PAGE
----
February 20, 2013 by Colin Kelly
It was a Saturday morning and I was still in bed. I heard my Mum downstairs letting out a shriek. Being a 14 year old boy I Immediately started racking my brains trying to figure out what I’d done wrong.
The footsteps racing up the stairs made it clear I’d find out very soon.
She burst in, with my Dad in tow.
They’d opened a letter. Addressed to them but very much for my attention.
It was a letter from ERNIE. I’d won the Premium Bonds.
This was too much to take in. It was still too early and I’d stayed up late listening to the radio. I didn’t even know I had Premium Bonds.
Turned out some smart thinking service engineer that worked beside my Dad at the gas board had bought them as a present when I was born. Whoever you are – wherever you are – thanks.
Because the 50 quid I won that day set off a chain of events that shaped my life.
I had that 50 quid spent before I’d even replied to ERNIE and explained that yes, I very much did want to cash in my prize and had no interest whatsoever in ‘leaving it in my savings to increase my chance of a future prize’.
No, it was straight down to Tandy in the Piazza Shopping Centre and I knew exactly what I was going to buy.
It doesn’t look like much but this was my passport to the life I was dreaming of. The life of a DJ. Playing records, talking in between them and being paid for the privilege. I was up and running.
That portable mixer allowed me to set myself up as a mobile disco DJ and within a couple of months I was getting regular bookings and running my first business. As a sucker for a good bit of alliteration I called it ‘Dynamite Disco’ and got business cards printed a a polo shirt for my brother and I.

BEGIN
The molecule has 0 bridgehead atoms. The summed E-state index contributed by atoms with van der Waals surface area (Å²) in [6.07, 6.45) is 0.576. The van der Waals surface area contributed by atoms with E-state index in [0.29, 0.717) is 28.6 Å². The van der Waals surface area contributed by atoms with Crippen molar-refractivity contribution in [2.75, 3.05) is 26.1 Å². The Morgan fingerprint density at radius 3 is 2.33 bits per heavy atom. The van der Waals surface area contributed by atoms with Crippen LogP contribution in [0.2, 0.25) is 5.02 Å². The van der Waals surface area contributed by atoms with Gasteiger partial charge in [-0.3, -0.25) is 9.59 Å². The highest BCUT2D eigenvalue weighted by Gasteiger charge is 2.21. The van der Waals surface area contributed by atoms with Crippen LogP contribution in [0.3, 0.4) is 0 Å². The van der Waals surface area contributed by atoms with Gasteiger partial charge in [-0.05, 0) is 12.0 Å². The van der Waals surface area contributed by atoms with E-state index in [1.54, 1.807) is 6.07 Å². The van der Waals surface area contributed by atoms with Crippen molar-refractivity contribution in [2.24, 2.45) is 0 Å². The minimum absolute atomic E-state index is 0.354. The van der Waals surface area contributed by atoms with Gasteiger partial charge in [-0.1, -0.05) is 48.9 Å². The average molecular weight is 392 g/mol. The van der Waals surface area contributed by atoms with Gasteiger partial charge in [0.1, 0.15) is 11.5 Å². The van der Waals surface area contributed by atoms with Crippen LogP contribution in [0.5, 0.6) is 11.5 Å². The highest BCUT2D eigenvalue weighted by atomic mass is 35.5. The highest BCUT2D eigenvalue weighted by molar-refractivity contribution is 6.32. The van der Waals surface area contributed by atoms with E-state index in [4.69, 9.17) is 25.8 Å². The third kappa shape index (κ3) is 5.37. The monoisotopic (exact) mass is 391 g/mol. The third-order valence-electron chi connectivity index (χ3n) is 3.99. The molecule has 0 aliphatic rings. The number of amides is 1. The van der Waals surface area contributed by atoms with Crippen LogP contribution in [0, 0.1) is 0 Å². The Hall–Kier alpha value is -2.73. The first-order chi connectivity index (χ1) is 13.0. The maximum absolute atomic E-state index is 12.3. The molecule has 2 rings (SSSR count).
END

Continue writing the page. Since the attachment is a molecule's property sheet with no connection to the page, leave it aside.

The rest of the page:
We catalogued all our CDs and vinyl and started marketing ourselves. One letter to the PTA at the local primary school led to a very healthy market in children’s parties and school discos. Lochwinnoch, Paisley, Gallowhill, Houston, Bridge of Weir, Renfrew, Erskine..we did them all.
Those first couple of years I relied entirely on my Dad transporting me and my gear. And helping humph it in and out the car and setting it all up. It was also useful having him on hand for certain ‘situations’ like the time I was asked to judge the fancy dress competition and declared an unpopular member of the school the winner. The ensuing fight was swift but bloody.
Dynamite Disco (I wish I’d trademarked the name) was great fun and definitely played a role in helping me develop as a presenter and my subsequent work with professional radio stations. It taught me how to deal with people, got me used to handling cash, planning, the importance of working within a team and keeping them happy.
Funny how life turns out. I then forgot much of this for years while working as a member of staff, but now I once again find myself running my own business, it’s amazing how these lessons I learned, even as a 14 year old, come back and prove themselves useful.
For those of you interested in endings as well as beginnings, Dynamite Disco moved on from children’s parties to weddings and anniversaries and was then taken over by my brother after I started working at the local radio station.
Alan took a different approach to business. Whereas I re-invested a chunk of the takings back into the business by buying the latest CDs, he didn’t. And he wisely decided to give it up when he realised he couldn’t get away with NOT playing the new single by Westlife.